· Get Up, Stand Up: “Say It Loud”
Thurs., Sept. 28 at 9 p.m. ET/10 p.m. PT
This episode offers an overview of the rich history of politics in black music. In addition to profiling prominent black musicians and artists, “Say it Loud” also examines the civil rights movement and pacifism, black separatism, gangster rap, the L.A. riots and the power of polemical poetry.
· Get Up, Stand Up: “We Are the World”
Thurs., Oct. 5 at 9 p.m. ET/10 p.m. PT
Do good intentions always translate into great art? As musicians become more and more influential, they find they can use their celebrity to raise money to help others. Learn more about the social, political and economic inspirations behind Live Aid, the Freddie Mercury Tribute Concert for AIDS, Farm Aid, campaigns to oppose sexual discrimination and end child slavery.
· Get Up, Stand Up: “What’s Going On?”
Thurs., Oct. 12 at 9 p.m. ET/10 p.m. PT
Politicians understand pop’s power as a vehicle for communication but the history of rock’s alliances with political parties is fraught with complications. The final episode of the series brings the story up-to-date, taking in the new muso-political landscape after September 11, the shifting personal and political allegiances and the new pragmatism of Drop the Debt movement as the way forward. Watch as musicians and artists continue to use their unique position to engender face-to-face political talks with senators, popes and presidents.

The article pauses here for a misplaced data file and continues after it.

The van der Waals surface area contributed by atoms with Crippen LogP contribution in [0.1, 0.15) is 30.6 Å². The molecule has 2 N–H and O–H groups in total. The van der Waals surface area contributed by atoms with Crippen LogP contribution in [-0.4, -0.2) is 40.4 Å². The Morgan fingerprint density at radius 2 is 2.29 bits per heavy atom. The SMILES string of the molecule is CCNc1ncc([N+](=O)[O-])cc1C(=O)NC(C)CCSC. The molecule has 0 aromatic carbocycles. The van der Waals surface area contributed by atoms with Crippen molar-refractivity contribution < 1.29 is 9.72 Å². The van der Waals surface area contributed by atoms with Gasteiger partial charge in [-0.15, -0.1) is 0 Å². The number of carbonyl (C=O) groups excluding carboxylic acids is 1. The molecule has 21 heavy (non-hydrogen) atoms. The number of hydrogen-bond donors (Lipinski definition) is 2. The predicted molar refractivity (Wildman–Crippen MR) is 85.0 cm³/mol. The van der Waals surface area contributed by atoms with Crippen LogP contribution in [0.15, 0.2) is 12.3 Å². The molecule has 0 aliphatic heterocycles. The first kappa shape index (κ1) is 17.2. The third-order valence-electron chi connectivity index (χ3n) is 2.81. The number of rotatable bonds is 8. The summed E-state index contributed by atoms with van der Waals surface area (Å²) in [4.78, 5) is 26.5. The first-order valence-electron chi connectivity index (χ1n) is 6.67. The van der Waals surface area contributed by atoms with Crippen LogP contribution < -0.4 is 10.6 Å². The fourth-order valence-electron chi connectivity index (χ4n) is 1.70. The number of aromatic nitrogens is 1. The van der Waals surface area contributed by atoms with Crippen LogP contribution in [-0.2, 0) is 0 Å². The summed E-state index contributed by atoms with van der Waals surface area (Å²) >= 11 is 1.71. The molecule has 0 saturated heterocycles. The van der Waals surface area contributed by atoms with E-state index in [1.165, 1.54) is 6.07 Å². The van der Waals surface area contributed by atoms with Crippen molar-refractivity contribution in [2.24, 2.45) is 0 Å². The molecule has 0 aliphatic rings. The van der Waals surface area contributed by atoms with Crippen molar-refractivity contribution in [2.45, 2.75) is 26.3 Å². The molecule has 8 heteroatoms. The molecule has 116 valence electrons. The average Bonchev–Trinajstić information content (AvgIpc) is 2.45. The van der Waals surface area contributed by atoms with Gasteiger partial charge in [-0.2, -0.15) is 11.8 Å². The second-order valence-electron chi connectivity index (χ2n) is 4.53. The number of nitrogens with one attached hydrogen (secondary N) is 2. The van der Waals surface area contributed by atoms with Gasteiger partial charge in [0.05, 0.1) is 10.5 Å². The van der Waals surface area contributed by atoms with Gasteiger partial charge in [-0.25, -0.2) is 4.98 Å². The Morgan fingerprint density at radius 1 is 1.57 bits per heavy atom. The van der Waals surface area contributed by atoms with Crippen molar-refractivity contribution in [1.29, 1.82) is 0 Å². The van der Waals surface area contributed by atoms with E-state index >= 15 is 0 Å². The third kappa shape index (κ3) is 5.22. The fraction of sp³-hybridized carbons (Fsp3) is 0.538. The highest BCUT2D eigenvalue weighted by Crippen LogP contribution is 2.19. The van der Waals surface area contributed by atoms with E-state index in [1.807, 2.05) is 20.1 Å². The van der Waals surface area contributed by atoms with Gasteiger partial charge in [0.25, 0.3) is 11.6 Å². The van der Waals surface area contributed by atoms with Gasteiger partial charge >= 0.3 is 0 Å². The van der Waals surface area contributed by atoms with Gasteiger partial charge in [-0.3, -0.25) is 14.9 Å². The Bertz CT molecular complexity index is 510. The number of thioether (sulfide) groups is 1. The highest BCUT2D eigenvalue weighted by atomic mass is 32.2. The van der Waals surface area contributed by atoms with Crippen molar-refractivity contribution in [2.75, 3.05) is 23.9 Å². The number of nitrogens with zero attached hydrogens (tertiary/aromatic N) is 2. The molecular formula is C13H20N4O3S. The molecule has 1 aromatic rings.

An essential primer for Get Up, Stand Up, the new three-part series Yearbook offers a glimpse at how American culture and society was able to change dramatically in a year as a result of significant political, social and economic events. With an engaging look at how three different years in history can alter the direction of a nation, this three-part series reveals the tumultuous course of history America has tread in the last century.
Episodes from Yearbook include:
· Yearbook: 1968
Thurs., Sept. 7 at 8 p.m. ET/9 p.m. PT
1968 was a year of volcanic upheaval, where everything that had been bubbling beneath the surface of American life exploded with enormous force. The war in Vietnam was at its peak, Martin Luther King and Robert Kennedy were assassinated, and anti-war and civil rights demonstrations were at an all-time high. That year, Richard Nixon became President, Jimi Hendrix became a rock star, and Planet of the Apes became a classic. On the music scene, The Beatles released their critically acclaimed White Album and the musical Hair premiered on Broadway. As the year raced on, Americans watched the first televised Apollo mission and TV’s first interracial kiss when William Shatner took viewers where no man had boldly gone before. This pivotal year in history altered the fabric of America’s culture and the nation would never be the same again.